swipe through to read (preferably on your computer!)
Letter from the Editor-in-chief
It’s so cool to have the opportunity to be sitting here and writing this. It’s so cool to be a silly little trans dyke sitting at my silly little computer, telling you what utopia means to me and to Iris. I always get really annoyed at the “look how far we’ve come” people, but legitimately, it is crazy to me that we have at least come far enough to have a voice, to have a space where we can talk about those sorts of things and hope that people might really listen.
The space that queer people have been permitted to take up has always been so constrained and limited that it often feels one-dimensional; to gain approval of our existence, however, that space needed to be positive, comprehensive, and contained. The identity politics of it all has kept us pretty tight-knit in our little corner of the world, diluting us down to the “positive” attributes that queer people are allotted: flamboyance (but not to the point of obnoxiousness), vulnerability (but not to the point of weakness), and so on—the LGBTQ+ community is okay, so long as it is limited to pride parades, drag shows, and lighthearted reality TV shows. Of course, even the performance of these qualities was (and is) limited to white, able-bodied queer people.
I cannot sit here and write that I buy into the constructed utopia that queer people were allowed to take up once they had made enough space for themselves to be noticed at all. As the “Don’t Say Gay” bill passes in Florida and anti-trans legislation passes in Texas, I’m reminded more than ever that the concept of queer utopia is one that we are still so far from attaining. I’m reminded more than ever that sometimes, no matter how far we come or where we are, things still happen every day to limit the rights and liberties of queer people, and that that will never not be terrifying. This shit is absolutely terrifying.
It’s cool to be sitting here at my little computer talking to you, but it’s hard. I’m reminded right now of how many people don’t have this opportunity, and how many never will. I’m reminded of the privilege that I have in skin tone, class, body, and birthplace, which enables people to listen to me more than they would other people. I’m reminded of how scared I was to take up this space, and how absolutely mind-boggled little high school me would be to know that this was something I would get the chance to do.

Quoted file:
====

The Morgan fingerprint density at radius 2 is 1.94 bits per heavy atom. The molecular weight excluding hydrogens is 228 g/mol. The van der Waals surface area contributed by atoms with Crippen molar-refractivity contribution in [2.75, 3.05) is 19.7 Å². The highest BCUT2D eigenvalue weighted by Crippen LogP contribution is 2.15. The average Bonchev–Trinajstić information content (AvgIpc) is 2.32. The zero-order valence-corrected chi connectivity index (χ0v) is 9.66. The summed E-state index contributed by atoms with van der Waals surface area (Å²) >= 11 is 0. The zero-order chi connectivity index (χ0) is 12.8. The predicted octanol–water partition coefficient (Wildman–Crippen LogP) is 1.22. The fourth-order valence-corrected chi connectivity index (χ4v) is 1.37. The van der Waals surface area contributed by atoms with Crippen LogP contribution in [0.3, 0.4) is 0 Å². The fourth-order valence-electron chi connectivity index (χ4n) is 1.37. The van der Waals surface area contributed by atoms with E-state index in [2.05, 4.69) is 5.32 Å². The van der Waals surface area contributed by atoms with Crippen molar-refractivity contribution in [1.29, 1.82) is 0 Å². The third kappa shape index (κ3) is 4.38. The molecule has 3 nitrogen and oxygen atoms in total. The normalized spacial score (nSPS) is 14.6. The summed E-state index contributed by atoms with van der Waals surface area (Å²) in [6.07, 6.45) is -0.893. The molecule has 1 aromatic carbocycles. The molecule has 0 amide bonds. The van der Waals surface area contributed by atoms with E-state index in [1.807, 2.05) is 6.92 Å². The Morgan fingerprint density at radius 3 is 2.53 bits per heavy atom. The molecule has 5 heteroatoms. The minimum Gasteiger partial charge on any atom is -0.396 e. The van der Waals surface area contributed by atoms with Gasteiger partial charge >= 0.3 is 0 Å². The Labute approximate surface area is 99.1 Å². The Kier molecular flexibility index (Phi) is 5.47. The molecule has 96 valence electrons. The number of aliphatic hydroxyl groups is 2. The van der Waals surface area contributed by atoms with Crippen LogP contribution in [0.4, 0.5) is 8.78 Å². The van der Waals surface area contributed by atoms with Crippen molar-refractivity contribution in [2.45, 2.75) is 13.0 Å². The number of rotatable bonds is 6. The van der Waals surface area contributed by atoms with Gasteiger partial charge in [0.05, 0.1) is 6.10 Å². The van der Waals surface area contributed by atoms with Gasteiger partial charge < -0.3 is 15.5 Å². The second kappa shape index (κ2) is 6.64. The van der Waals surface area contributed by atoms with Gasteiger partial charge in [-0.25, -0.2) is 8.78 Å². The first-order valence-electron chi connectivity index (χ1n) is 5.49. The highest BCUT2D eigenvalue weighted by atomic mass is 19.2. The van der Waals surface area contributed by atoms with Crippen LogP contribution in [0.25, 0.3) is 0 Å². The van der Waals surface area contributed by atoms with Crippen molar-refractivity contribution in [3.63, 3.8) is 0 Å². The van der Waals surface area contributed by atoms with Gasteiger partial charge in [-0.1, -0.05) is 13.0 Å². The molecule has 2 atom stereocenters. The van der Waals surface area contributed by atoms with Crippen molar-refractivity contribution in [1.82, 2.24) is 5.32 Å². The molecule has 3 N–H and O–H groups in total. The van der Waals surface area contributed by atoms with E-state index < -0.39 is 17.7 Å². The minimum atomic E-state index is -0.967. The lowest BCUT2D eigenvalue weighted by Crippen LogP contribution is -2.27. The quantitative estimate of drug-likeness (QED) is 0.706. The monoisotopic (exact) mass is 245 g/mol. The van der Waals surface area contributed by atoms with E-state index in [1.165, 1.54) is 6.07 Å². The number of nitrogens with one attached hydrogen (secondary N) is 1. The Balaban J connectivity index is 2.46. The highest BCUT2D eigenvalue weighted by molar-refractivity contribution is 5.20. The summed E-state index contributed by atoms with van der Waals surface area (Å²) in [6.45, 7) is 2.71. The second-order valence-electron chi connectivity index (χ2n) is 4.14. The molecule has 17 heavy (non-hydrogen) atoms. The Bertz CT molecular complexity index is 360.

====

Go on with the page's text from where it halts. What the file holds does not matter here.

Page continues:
I’m also reminded of how incredibly important a space Iris is to me. To get an idea of what we wanted this edition to look like, our web design team took some time for us to set up a virtual mood board to show what “utopia” looked like to all of us. The screen kept popping up with all these different pieces of artwork, lyrics of songs, photographs of celebrities and models, photographs of ourselves and our pets, stupid cartoons, personal jokes, beautiful landscapes, and much more that I’m sure I am failing to remember.
Sitting in our e-board meeting, typing and dragging images across each of our screens to create something together, I felt warm. I felt invigorated and adoring. I felt proud and emotional, watching the faces of my friends light up and focus in on creations that they felt passionate about, that they wanted to bring into a space that we had created together. We had this meeting a day after one of the people in that room called me sobbing about the legislation being passed in Texas. No space is ever perfect, but at least ours can be safe.
I hope that you find safety and refuge in our utopia edition, in the reminder that queerness, no matter how it is damaged, diluted, or drawn down, is our own little utopia.